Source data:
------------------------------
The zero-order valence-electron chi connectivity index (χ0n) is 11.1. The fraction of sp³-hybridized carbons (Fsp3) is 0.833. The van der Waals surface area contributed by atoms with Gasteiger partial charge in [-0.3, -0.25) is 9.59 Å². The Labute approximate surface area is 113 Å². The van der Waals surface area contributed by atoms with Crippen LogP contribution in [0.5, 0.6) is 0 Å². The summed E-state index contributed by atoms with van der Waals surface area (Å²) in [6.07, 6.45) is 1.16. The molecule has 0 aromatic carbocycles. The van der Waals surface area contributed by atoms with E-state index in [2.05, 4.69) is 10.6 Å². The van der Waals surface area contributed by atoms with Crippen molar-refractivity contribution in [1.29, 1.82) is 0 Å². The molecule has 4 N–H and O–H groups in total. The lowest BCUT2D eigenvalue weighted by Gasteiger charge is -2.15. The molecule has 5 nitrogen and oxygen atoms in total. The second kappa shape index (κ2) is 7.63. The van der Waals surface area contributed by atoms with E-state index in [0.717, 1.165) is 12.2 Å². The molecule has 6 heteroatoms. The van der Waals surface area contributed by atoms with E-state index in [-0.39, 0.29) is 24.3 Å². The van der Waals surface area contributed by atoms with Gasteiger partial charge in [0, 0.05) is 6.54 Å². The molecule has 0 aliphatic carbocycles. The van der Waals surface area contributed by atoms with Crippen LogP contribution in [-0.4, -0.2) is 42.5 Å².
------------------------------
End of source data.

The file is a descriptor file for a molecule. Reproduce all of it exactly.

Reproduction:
The zero-order valence-electron chi connectivity index (χ0n) is 11.1. The fraction of sp³-hybridized carbons (Fsp3) is 0.833. The van der Waals surface area contributed by atoms with Gasteiger partial charge in [-0.3, -0.25) is 9.59 Å². The Labute approximate surface area is 113 Å². The van der Waals surface area contributed by atoms with Crippen LogP contribution in [0.5, 0.6) is 0 Å². The summed E-state index contributed by atoms with van der Waals surface area (Å²) in [6.07, 6.45) is 1.16. The molecule has 0 aromatic carbocycles. The van der Waals surface area contributed by atoms with E-state index in [2.05, 4.69) is 10.6 Å². The van der Waals surface area contributed by atoms with Crippen molar-refractivity contribution in [1.29, 1.82) is 0 Å². The molecule has 4 N–H and O–H groups in total. The lowest BCUT2D eigenvalue weighted by Gasteiger charge is -2.15. The molecule has 5 nitrogen and oxygen atoms in total. The second kappa shape index (κ2) is 7.63. The van der Waals surface area contributed by atoms with E-state index in [0.717, 1.165) is 12.2 Å². The molecule has 6 heteroatoms. The van der Waals surface area contributed by atoms with E-state index in [-0.39, 0.29) is 24.3 Å². The van der Waals surface area contributed by atoms with Gasteiger partial charge in [0, 0.05) is 6.54 Å². The molecule has 0 aliphatic carbocycles. The van der Waals surface area contributed by atoms with Crippen LogP contribution in [-0.4, -0.2) is 42.5 Å².